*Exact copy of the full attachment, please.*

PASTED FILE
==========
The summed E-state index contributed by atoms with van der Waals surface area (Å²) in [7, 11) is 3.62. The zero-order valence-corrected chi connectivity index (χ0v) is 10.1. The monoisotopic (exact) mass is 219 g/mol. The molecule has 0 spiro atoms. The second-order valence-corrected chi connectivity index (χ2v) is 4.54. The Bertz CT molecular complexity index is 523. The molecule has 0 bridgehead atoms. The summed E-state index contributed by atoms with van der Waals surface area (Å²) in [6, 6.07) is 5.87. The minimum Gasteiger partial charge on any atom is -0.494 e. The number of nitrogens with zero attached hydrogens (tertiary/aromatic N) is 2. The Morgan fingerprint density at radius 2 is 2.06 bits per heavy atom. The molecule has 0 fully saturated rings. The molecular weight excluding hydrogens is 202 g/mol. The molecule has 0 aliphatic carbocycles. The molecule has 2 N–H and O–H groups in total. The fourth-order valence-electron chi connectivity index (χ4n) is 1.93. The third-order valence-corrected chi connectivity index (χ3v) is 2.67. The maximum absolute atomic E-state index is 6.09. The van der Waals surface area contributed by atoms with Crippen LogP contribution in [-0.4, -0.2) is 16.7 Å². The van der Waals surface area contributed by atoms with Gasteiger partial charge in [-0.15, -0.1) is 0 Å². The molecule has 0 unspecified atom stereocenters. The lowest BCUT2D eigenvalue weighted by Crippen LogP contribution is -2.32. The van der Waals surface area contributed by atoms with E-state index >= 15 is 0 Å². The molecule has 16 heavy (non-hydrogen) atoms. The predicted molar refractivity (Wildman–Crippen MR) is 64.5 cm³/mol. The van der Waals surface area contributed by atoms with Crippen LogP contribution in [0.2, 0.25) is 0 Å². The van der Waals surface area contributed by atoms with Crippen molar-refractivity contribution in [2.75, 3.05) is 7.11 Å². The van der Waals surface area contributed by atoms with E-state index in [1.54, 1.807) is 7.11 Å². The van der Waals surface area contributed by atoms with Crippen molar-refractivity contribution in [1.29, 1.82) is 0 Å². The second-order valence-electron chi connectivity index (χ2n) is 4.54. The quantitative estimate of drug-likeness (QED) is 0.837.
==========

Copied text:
The summed E-state index contributed by atoms with van der Waals surface area (Å²) in [7, 11) is 3.62. The zero-order valence-corrected chi connectivity index (χ0v) is 10.1. The monoisotopic (exact) mass is 219 g/mol. The molecule has 0 spiro atoms. The second-order valence-corrected chi connectivity index (χ2v) is 4.54. The Bertz CT molecular complexity index is 523. The molecule has 0 bridgehead atoms. The summed E-state index contributed by atoms with van der Waals surface area (Å²) in [6, 6.07) is 5.87. The minimum Gasteiger partial charge on any atom is -0.494 e. The number of nitrogens with zero attached hydrogens (tertiary/aromatic N) is 2. The Morgan fingerprint density at radius 2 is 2.06 bits per heavy atom. The molecule has 0 fully saturated rings. The molecular weight excluding hydrogens is 202 g/mol. The molecule has 0 aliphatic carbocycles. The molecule has 2 N–H and O–H groups in total. The fourth-order valence-electron chi connectivity index (χ4n) is 1.93. The third-order valence-corrected chi connectivity index (χ3v) is 2.67. The maximum absolute atomic E-state index is 6.09. The van der Waals surface area contributed by atoms with Crippen LogP contribution in [-0.4, -0.2) is 16.7 Å². The van der Waals surface area contributed by atoms with Gasteiger partial charge in [-0.15, -0.1) is 0 Å². The molecule has 0 unspecified atom stereocenters. The lowest BCUT2D eigenvalue weighted by Crippen LogP contribution is -2.32. The van der Waals surface area contributed by atoms with E-state index >= 15 is 0 Å². The molecule has 16 heavy (non-hydrogen) atoms. The predicted molar refractivity (Wildman–Crippen MR) is 64.5 cm³/mol. The van der Waals surface area contributed by atoms with Crippen LogP contribution in [0.2, 0.25) is 0 Å². The van der Waals surface area contributed by atoms with Crippen molar-refractivity contribution in [2.75, 3.05) is 7.11 Å². The van der Waals surface area contributed by atoms with E-state index in [1.54, 1.807) is 7.11 Å². The van der Waals surface area contributed by atoms with Crippen molar-refractivity contribution in [1.29, 1.82) is 0 Å². The second-order valence-electron chi connectivity index (χ2n) is 4.54. The quantitative estimate of drug-likeness (QED) is 0.837.